Wednesday, August 18, 2010

Nurse in Yucatan

By Adeline McElfresh, ©1970

It seemed an answer to a prayer when Katy Jameson was offered a job as a nurse to ailing young Connie Christopher. The Christophers were going to the Yucatan, where James Christopher hoped to undearth a precious lost Mayan scroll. Katy's father, before his strange, tragic death, had hunted the same treasure, and Katy longed to revisit the exciting, exotic land. Awaiting her, however, was a maze of mystery and danger. Who was the disturbingly handsome, oddly secretive Hank Forrest? Was it wise to be attracted to the brilliant, dedicated young Dr. Jose Santez? Local legends told of an ancient Mayan curse. Could the pretty young nurse escape it as she searched for her path to love and happiness?


I hadn’t read but three pages of this novel before I had to turn back to the beginning to start over again. Was I reveling in the sophisticated literary style? Was I trying to unravel the deep hidden meaning in its passages? No, I was counting the number of times Katy Jameson, who is touring Chichén Itzá alone, breaks the patient confidentiality laws when she encounters Hank Forrest there, also travelling solo. (My count was seven, but maybe you can find a couple more.) To be fair, I should acknowledge that the laws didn’t exist in 1970, but it does seem to be a significant lapse of judgment to reveal that the Christophers, an archeologist couple, have hired you to care for six-year-old Connie, who has a heart condition, while they are working at a dig in Yucatán.

When she mentions Hank to the Christophers, however, Jim Christopher darkens, and he warns her to stay away from Hank: “Forrest is a cunning and a dangerous man.” Bewildered, Katy takes to roaming the streets, where she runs into Hank, who kisses her a couple of times, the cad, and warns her to be careful when she’s off in the jungle. There are jaguars out there!

Katy is the daughter of an archeologist, and her father had been working in Yucatán also, but died in a plane crash there when Katy was six. He was looking for the lost scrolls of the Temple of Itzamná, which contain the history of the Mayans. Here’s another coincidence—Mr. Christopher is also looking for the same scrolls! And he takes his family and newly hired nurse to live in the very same hacienda where Katy and her parents lived 18 years ago! In a few more pages, Katy figures out that the Christophers put that ad in the paper for a child’s nurse with an interest in Mayan civilizations expressly to lure her, Katy Jameson, to Yucatán in the hope that they can trick her into revealing where the scrolls are. Instead of immediately bolting the premises, she goes back to the house, plays with Connie for a while, and chats with the Christophers about the Mayans. Has this woman no sense at all?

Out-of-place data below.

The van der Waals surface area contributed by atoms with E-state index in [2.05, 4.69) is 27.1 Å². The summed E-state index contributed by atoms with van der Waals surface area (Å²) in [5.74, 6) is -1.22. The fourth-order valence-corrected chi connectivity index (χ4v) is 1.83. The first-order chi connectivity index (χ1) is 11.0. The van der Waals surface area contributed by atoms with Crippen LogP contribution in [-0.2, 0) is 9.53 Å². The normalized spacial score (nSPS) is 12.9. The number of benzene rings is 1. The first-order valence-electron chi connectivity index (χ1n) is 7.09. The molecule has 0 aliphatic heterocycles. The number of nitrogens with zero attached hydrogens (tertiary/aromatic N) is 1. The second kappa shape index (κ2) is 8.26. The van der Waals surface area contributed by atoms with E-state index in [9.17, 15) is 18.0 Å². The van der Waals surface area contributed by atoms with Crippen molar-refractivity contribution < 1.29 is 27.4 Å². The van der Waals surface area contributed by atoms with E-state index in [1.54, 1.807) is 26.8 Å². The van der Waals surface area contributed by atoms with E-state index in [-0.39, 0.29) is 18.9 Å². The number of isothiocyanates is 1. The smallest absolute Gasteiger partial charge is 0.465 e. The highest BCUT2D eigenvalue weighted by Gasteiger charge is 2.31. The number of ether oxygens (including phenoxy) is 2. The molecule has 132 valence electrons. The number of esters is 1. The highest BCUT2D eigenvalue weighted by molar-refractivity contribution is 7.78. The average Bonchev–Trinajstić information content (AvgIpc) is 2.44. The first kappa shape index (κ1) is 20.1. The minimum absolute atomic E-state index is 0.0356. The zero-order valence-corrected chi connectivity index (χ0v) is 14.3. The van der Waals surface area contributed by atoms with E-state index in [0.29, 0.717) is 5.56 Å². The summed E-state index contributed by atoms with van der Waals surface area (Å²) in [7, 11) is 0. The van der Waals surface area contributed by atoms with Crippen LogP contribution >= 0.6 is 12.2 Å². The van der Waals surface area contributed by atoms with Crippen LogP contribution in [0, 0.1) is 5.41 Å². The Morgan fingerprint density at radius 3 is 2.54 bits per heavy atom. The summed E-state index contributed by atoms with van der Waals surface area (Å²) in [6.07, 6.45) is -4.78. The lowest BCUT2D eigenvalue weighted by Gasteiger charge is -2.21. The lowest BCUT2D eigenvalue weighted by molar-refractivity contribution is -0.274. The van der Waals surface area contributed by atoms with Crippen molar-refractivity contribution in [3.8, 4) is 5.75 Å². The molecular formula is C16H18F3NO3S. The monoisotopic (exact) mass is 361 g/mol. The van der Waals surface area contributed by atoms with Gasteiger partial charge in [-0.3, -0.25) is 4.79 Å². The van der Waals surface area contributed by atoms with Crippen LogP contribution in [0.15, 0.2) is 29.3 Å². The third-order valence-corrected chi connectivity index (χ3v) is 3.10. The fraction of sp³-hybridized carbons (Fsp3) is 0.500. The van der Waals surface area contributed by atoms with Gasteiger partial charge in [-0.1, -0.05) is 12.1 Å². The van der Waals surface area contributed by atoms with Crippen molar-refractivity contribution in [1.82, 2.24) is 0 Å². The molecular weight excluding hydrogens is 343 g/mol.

That evening, off wandering again in the jungle, Katy runs into Hank, who tells her that her father had indeed found the scrolls, sent her and her mother back to the U.S., and died trying to smuggle the scrolls out of Mexico. Katy can’t believe it, and so begins to distrust Hank. Nonetheless, when she finds out that Hank has been shot by Jim, she treats his wound. But she’s not confident in her skills: “Everything she remembered from her Medical and Surgical Nursing textbook shouted danger!” She gets him to the village clinic, but the doctor is out. Hank’s rising temperature obliges her to attempt to remove the bullet from his shoulder: “I’m sorry, Hank,” she tells him, “but this is going to hurt like the dickens.” (She has penicillin and sulfadiazine on hand, but apparently they’ve run out of pain killers.)

After bringing Hank back from the edge of death, Katy goes home to the hacienda to find that Jim has gone off the deep end. He has an idea about what Katy’s father did with the scrolls, and when he finally gets rough and forces her at gunpoint to help him obtain them, it’s hard not to feel that Katy should have seen this coming. This climactic scene rolls by too quickly, and when she is saved and “Katy’s world was suddenly as bright as a Yucatán dawn,” I was hard pressed to care. After it’s over, we learn that Hank let something slip while he was delirious with fever, but since we were not allowed to witness his indiscretion, it felt like a cheap trick.

It’s not badly written, and the book has a good deal of respect for the local people and Mayan civilization. You do kind of wonder what’s up with these scrolls, and about all the J names: Jorge, José, Jim, Jonathan Jameson. But the best thing about this book may well be the title.

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